Adjusting PID Settings - DSC2000
An Electronic PDF copy of this document can be found in the support section of the website, please see SUP0087.
PID settings are used in Clisp Studio in conjunction with a DSC2000 to fine tune the performance of a dynamic servo, both single (DSC2000 M) and dual axis (DSC2000 MM and HM). This support document is not designed to give a full accurate account of what PID’s are and how they are calculated, but is designed to help you know how to change the PID settings on your system to improve the performance of the servo based on the control you want to achieve.
The PID controls work in the following way:
Minimum Setting – 0.000
Maximum Setting – 30.000
Increments – 0.125
“P” is best thought of as the control of how hard the servo will push; the lower the number the less the system will push; the higher the number the harder the servo will push. This is how hard you “Accelerate” towards the target.
“P” will generally be increased as the control requires a faster reaction from the servo. This could be large amplitudes, high frequencies and square wave forms.
This is has the most dramatic effect on Y Axis.
In figure 1 the feedback (red line) is under shooting the setpoint (grey line). In this case the “P” would be increased so that the feedback would get nearer to the peak and troughs of the waveform required as the servo pushes harder.
Minimum Setting – 0.003
Maximum Setting – 0.021
Increments – 0.003
“I” is the accumulative error that is allowed between the set points generated by the DSC2000 to produce your required waveform and the feedback from the transducer as the waveform is played back.
This is the correction based on accumulated error from target. The higher the “I” the lower the error allowed.
This is has the most dramatic effect on the X Axis. “I” should be used with caution as it will aslo influence the “P” value.
The graph in figure 2 shows an out of phase load feedback (red line) compared to the set point (grey line); there is an error between the set point and feedback position. To bring the red line closer to the grey line and reduce the error between the set point and feedback (move the red line left on the x axis) the “I” can be increased.
Minimum Setting – 0.000
Maximum Setting – 100.00
Increments – 1.000
“D” is best thought of as the control of deceleration of the servo. The lower the number the slower the servo will slow down, the higher the number the quicker the servo will slow down. This can be considered as a deceleration and helps to prevent overshooting.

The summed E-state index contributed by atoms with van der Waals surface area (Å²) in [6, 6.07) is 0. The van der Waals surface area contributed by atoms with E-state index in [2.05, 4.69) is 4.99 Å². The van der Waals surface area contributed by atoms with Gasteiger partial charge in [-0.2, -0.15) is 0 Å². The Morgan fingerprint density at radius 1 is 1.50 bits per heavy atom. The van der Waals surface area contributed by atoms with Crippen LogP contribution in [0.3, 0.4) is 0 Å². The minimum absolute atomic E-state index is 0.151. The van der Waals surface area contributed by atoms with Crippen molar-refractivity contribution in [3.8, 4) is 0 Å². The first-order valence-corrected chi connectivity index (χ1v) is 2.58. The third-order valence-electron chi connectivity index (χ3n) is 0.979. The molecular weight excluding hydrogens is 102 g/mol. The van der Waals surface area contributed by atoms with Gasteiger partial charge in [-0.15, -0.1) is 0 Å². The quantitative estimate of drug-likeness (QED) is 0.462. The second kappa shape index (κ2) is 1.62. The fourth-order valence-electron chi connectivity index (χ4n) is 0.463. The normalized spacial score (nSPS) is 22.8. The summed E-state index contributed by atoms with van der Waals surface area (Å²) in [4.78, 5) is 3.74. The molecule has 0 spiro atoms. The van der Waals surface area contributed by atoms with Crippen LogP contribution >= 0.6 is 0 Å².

A value for “D” greater than zero is most useful on waveforms with sudden/large direction changes, i.e. Square/Triangle but has little or no effect on Sinusoidal waveforms as the change in direction is gradual.
This has a smaller effect on the Y Axis than “P”.
The graph in figure 3 shows the red load input (feedback) overshooting the grey set point line. To help stop this “D” can be increased to make the servo decelerate harder.
Suggested starting PID’s
Two Excel spreadsheets can be found in the installation folder of Clisp Studio on your computer’s hard drive. The two spreadsheet gives suggested PID values based on a number of factors including: if you are using a single axis DSC2000, Dual axis DSC2000, the action you require of the servo or servos and the stiffness of the material being tested.
The spread sheets can be found in this folder location:
C:\Program Files (x86)\VJTech\Clisp.Studio\Clisp.Instruments.DSC2000
The spreadsheets are called MultiPIDSettings.csv and SinglePIDSettings.csv.
The SinglePIDSettings spread sheet should be used in conjunction with a single Axis DSC2000 M. The MultiPIDSettings Spreadsheets should be used in conjunction with a dual axis DSC2000 (DSC2000 MM or DSC2000 HM). An explanation of the spreadsheets can be found in figure 6.
These suggested PID’s may require further adjustment based on what is seen during the test.
Changing PID Values Safely
With all PID settings it is suggested that any changes required are done is small increments (the minimum increment) to ensure that the PID’s are not set to values that may cause the servo to go out of control and damage the equipment.
Where to find the PID settings in a dynamic test
The PID is changed for each individual schedule in a test. To change the PID settings first open the menu for the stage of the test in which the schedule you want to change is found.
From the menu select the option Test Plan.
When the test plan opens select the schedule you wish to change the PID settings by clicking on the schedule name on the left side of the test plan, in the example below the stage called cyclic has been selected.
Next select the automation tab, then in the controllers list select the vertical load controller (for single axis DSC2000 M) or either the vertical or horizontal load controller (for dual axis DSC2000 MM or HM).
Lastly select the settings tab to access the PID settings for this stage.
To access the PID settings window press the advanced button, a warning message will appear. If you have any doubts on how to set the PID then contact VJ Tech (firstname.lastname@example.org) as incorrect PID settings could damage your system. Press the cancel button.
If you understand how to set the PID correctly press OK.
You will be asked for a password. This password is 5502.
The PID’s can now be set. Once set close the test plan and the schedule can then be run.
About VJ Tech
We manufacture and supply soil, concrete, cement, rock and asphalt testing equipment for laboratories around the world from our base in Reading, UK.
VJ Tech equipment has helped to ensure the longevity and safety of major constructions including:
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- and Dubai’s Palm Islands.
We also provide associated services including specialist software consultancy and training.
To find out how we could help you, call us on +44 (0)118 945 3737 or email us at Service@vjtech.co.uk.